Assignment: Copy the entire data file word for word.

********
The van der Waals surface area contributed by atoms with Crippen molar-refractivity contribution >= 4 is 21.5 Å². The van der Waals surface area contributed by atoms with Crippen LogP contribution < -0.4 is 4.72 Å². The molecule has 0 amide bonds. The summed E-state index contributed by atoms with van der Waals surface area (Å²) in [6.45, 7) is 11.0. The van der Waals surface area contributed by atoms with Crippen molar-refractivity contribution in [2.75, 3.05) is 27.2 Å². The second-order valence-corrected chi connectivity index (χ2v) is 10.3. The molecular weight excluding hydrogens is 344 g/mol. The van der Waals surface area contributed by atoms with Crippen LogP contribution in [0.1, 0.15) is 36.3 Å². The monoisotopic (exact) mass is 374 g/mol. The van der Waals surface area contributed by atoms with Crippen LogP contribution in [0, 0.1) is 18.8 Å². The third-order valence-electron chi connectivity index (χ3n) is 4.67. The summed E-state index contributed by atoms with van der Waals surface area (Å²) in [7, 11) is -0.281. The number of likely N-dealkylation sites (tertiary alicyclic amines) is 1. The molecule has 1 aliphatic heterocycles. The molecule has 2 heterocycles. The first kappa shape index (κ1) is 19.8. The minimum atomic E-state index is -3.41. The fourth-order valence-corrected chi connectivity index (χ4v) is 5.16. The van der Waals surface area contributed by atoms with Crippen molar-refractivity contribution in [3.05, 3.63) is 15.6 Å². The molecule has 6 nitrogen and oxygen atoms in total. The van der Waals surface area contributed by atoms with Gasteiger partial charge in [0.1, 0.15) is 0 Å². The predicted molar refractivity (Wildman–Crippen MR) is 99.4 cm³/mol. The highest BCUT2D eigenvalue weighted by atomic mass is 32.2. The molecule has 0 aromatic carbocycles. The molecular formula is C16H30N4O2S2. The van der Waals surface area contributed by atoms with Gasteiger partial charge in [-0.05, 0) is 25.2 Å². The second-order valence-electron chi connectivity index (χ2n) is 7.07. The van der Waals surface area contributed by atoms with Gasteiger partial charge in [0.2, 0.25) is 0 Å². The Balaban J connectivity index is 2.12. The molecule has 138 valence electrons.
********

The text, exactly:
The van der Waals surface area contributed by atoms with Crippen molar-refractivity contribution >= 4 is 21.5 Å². The van der Waals surface area contributed by atoms with Crippen LogP contribution < -0.4 is 4.72 Å². The molecule has 0 amide bonds. The summed E-state index contributed by atoms with van der Waals surface area (Å²) in [6.45, 7) is 11.0. The van der Waals surface area contributed by atoms with Crippen molar-refractivity contribution in [2.75, 3.05) is 27.2 Å². The second-order valence-corrected chi connectivity index (χ2v) is 10.3. The molecular weight excluding hydrogens is 344 g/mol. The van der Waals surface area contributed by atoms with Crippen LogP contribution in [0.1, 0.15) is 36.3 Å². The monoisotopic (exact) mass is 374 g/mol. The van der Waals surface area contributed by atoms with Crippen LogP contribution in [0, 0.1) is 18.8 Å². The third-order valence-electron chi connectivity index (χ3n) is 4.67. The summed E-state index contributed by atoms with van der Waals surface area (Å²) in [7, 11) is -0.281. The number of likely N-dealkylation sites (tertiary alicyclic amines) is 1. The molecule has 1 aliphatic heterocycles. The molecule has 2 heterocycles. The first kappa shape index (κ1) is 19.8. The minimum atomic E-state index is -3.41. The fourth-order valence-corrected chi connectivity index (χ4v) is 5.16. The van der Waals surface area contributed by atoms with Crippen molar-refractivity contribution in [3.05, 3.63) is 15.6 Å². The molecule has 6 nitrogen and oxygen atoms in total. The van der Waals surface area contributed by atoms with Gasteiger partial charge in [0.1, 0.15) is 0 Å². The predicted molar refractivity (Wildman–Crippen MR) is 99.4 cm³/mol. The highest BCUT2D eigenvalue weighted by atomic mass is 32.2. The molecule has 0 aromatic carbocycles. The molecular formula is C16H30N4O2S2. The van der Waals surface area contributed by atoms with Gasteiger partial charge in [-0.05, 0) is 25.2 Å². The second-order valence-electron chi connectivity index (χ2n) is 7.07. The van der Waals surface area contributed by atoms with Gasteiger partial charge in [0.2, 0.25) is 0 Å². The Balaban J connectivity index is 2.12. The molecule has 138 valence electrons.